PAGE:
Posted May 23, 2023 in Pet Blog by Patti Croft
We know how it feels when you’re ready to leave the house, but your pet gives you those sad puppy dog eyes. Don’t let leaving your fur baby in a crate make you feel guilt-ridden all day while you’re away. As a dog owner, you understand the importance of providing a safe and comfortable space for your furry friend. It’s not a punishment to leave your pet in a safe space while keeping your couch in one piece when you’re not home. We’ll give you some fun and easy ways to make it more inviting and comfortable for your pet.
You know how much sleeping in the right bed or sitting on the perfect couch means to you. When it comes to your dog, specifics matter. Consider the size of your pet and the temperament. Get a crate large enough for your pet to sleep comfortably and move around in, with room for toys and bedding.
Now that you have the correct crate size, you want to make the living space cozy and inviting. You’ll need a dog bed or mat. This step may take some trial and error, as some pups chew their bedding. Others love a soft, fluffy bed to nap on. Either way, your pet needs some padding to keep joints safe and pain-free.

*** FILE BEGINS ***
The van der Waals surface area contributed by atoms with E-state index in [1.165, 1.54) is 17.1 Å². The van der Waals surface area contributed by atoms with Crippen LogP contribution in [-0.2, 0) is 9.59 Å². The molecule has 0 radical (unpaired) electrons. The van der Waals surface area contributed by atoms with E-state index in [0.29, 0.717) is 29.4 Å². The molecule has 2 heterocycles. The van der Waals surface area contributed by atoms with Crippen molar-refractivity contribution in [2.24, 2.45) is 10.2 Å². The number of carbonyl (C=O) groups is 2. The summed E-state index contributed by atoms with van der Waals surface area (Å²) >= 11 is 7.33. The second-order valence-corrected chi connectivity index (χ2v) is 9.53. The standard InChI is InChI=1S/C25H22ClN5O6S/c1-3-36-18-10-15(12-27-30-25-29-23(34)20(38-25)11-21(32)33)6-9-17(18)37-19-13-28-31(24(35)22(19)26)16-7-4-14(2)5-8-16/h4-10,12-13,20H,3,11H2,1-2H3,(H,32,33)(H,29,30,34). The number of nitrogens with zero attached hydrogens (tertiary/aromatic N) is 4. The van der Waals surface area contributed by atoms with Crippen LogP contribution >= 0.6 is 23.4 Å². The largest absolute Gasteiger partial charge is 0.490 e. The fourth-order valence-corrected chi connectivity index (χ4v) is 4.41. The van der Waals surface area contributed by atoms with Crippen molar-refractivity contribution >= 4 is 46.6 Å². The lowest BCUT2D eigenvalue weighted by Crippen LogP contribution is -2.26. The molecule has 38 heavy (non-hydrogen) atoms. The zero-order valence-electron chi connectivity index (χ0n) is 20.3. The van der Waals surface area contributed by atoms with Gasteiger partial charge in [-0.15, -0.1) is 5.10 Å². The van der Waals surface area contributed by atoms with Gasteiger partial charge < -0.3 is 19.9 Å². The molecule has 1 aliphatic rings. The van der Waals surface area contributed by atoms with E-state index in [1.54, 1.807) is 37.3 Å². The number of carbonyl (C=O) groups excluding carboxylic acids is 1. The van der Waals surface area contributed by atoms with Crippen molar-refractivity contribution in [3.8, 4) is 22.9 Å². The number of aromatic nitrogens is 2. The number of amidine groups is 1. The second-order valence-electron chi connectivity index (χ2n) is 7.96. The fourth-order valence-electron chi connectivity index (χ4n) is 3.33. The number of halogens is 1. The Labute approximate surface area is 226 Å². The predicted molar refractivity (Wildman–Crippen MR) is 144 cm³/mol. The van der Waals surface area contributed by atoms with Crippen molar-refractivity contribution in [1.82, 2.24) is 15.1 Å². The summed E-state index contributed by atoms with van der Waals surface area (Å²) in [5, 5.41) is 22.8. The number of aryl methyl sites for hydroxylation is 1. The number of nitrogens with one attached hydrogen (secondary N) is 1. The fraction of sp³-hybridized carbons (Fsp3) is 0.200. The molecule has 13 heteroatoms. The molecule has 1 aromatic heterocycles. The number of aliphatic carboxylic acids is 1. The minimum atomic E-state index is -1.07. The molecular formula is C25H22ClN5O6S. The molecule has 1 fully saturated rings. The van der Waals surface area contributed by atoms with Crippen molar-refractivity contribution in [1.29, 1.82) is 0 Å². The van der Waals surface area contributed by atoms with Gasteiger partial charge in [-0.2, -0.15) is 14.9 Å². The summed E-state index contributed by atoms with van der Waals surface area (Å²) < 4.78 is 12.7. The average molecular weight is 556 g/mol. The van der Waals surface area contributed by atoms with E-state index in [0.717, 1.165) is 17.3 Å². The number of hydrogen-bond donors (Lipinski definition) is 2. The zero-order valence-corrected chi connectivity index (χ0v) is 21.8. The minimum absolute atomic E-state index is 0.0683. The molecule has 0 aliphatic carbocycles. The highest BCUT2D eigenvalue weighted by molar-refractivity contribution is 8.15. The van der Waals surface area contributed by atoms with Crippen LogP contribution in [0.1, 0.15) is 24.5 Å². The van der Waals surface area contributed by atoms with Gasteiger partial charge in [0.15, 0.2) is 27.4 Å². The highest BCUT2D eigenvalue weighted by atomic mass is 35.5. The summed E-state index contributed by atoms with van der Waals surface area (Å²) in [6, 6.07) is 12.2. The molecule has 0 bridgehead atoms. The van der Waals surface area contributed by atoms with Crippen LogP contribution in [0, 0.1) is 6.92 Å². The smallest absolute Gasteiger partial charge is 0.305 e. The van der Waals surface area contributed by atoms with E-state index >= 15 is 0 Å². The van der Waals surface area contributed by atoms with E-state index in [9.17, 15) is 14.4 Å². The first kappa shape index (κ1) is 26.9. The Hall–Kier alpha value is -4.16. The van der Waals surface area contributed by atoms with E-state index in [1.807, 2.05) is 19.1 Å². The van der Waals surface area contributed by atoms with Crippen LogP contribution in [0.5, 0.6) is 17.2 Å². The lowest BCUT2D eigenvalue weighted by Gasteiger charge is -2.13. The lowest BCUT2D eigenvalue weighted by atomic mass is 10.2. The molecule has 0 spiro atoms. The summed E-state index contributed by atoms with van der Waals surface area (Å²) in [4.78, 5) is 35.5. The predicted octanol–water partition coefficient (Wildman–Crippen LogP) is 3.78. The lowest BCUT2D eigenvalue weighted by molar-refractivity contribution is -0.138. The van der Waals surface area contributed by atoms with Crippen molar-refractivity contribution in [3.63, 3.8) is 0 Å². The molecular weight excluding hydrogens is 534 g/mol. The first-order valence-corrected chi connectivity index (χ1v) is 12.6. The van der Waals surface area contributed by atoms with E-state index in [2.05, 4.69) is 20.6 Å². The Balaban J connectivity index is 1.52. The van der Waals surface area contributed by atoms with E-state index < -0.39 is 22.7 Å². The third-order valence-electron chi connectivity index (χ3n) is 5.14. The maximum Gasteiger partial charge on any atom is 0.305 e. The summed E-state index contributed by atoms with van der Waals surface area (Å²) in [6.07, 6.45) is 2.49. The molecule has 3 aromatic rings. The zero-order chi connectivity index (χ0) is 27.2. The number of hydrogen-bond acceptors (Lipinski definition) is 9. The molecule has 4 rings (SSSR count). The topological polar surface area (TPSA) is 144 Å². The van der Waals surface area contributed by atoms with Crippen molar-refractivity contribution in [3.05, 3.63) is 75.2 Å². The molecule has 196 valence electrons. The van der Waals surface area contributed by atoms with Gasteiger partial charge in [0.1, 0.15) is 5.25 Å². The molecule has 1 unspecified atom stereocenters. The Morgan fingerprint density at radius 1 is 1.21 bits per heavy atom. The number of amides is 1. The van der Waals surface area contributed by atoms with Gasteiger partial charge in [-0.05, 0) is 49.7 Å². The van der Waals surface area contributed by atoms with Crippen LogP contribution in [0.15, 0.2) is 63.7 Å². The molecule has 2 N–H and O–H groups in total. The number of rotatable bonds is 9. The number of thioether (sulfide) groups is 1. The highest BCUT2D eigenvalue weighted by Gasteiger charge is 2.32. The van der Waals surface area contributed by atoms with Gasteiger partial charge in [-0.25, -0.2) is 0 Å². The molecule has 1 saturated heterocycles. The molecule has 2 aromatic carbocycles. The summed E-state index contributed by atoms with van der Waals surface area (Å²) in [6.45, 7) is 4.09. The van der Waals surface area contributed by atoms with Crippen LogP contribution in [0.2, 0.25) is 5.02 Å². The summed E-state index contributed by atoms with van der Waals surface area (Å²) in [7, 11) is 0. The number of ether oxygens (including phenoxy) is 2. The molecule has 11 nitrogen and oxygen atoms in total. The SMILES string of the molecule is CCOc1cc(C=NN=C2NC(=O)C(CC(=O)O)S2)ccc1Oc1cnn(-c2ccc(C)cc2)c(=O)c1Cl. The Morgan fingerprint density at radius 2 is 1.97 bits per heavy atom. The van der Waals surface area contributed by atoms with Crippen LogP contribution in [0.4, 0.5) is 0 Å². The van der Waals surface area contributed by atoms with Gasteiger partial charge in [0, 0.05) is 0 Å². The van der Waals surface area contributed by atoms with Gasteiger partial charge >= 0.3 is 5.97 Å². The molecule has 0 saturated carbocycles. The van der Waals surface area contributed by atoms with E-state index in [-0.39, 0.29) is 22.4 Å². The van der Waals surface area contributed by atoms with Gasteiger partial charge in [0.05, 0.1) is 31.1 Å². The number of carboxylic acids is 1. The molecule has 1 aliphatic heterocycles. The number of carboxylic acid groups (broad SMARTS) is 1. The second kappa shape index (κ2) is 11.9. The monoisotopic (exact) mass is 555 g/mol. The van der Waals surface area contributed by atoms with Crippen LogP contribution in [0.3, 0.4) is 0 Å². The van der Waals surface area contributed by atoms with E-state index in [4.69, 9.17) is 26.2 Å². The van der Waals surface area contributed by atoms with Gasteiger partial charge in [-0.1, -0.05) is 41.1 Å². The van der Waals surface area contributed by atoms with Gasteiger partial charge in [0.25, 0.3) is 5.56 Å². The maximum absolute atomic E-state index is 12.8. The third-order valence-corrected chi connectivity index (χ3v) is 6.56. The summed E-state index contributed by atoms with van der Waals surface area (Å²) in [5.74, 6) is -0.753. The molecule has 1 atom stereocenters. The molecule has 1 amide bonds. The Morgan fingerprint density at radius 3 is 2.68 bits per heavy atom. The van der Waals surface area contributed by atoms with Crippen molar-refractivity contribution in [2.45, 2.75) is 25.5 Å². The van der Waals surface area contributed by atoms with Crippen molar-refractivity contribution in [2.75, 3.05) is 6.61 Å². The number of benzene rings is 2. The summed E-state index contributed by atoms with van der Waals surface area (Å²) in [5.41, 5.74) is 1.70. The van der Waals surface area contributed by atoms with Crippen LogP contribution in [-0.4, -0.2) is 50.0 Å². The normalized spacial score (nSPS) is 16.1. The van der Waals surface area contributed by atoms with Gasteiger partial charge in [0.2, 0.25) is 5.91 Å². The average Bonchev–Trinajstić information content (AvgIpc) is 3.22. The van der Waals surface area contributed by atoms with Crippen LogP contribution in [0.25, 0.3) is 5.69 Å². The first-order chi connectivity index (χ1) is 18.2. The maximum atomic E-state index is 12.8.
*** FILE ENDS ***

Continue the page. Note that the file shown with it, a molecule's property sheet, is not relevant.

When your dog feels secure, it creates a more comfortable living area. Don’t place the crate in direct sunlight, as it can leave your fur baby too hot. If you have a dog with thick fur, use a fan for extra ventilation, but avoid air blowing directly on your pet. The goal is a pleasant climate, so your dog feels at home in the crate.
If your dog is a chewer, durable toys made for chewing are a must-have supply. Your pup will have a safe, appropriate outlet for that behavior. It may keep your pet from chewing up the bed and provides some exercise. If your dog isn’t a chewer, plush toys are okay, but these are best with supervision.
Keeping your dog well-hydrated is crucial. That doesn’t mean you need to leave a large bowl of water in the crate. That often leads to tipped- over water spills or a full bladder. Soon, your cuddle buddy will need a potty break, resulting in wet bedding. The best practice is to give your pet water before going into the crate. Talk to your vet and see if your dog has any medical reasons for a constant water supply, and if so, try a hanging water bowl for fewer spills.
If your dog hates the crate at first, this is normal for many pets. Anything new takes some adjustment time. Remember to give your pup plenty of exercise before and after staying in the crate. Many dogs end up loving their new spaces and even go in without encouragement from their owners. Crates are great tools for your canine counterpart and can be a hound’s haven when you’re away from home. Be patient with your pet during training and allow for ample time to learn. With our tips, your best friend will soon consider the crate a comfy little palace of relaxation.